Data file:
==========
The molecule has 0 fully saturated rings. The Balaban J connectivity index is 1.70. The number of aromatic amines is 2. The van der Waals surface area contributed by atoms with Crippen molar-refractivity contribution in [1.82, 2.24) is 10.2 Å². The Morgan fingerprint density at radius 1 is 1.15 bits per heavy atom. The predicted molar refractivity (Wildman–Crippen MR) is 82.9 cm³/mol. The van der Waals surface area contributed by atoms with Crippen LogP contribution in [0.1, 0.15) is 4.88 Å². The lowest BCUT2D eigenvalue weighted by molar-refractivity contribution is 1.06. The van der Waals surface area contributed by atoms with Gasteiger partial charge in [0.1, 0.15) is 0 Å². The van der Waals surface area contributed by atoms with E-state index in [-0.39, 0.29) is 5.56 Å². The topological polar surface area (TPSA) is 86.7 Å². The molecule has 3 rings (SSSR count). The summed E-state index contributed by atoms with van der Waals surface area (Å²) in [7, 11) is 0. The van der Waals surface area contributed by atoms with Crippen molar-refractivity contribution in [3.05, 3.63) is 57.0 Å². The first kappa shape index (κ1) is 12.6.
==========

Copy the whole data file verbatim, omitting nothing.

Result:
The molecule has 0 fully saturated rings. The Balaban J connectivity index is 1.70. The number of aromatic amines is 2. The van der Waals surface area contributed by atoms with Crippen molar-refractivity contribution in [1.82, 2.24) is 10.2 Å². The Morgan fingerprint density at radius 1 is 1.15 bits per heavy atom. The predicted molar refractivity (Wildman–Crippen MR) is 82.9 cm³/mol. The van der Waals surface area contributed by atoms with Crippen LogP contribution in [0.1, 0.15) is 4.88 Å². The lowest BCUT2D eigenvalue weighted by molar-refractivity contribution is 1.06. The van der Waals surface area contributed by atoms with Gasteiger partial charge in [0.1, 0.15) is 0 Å². The van der Waals surface area contributed by atoms with E-state index in [-0.39, 0.29) is 5.56 Å². The topological polar surface area (TPSA) is 86.7 Å². The molecule has 3 rings (SSSR count). The summed E-state index contributed by atoms with van der Waals surface area (Å²) in [7, 11) is 0. The van der Waals surface area contributed by atoms with Crippen molar-refractivity contribution in [3.05, 3.63) is 57.0 Å². The first kappa shape index (κ1) is 12.6.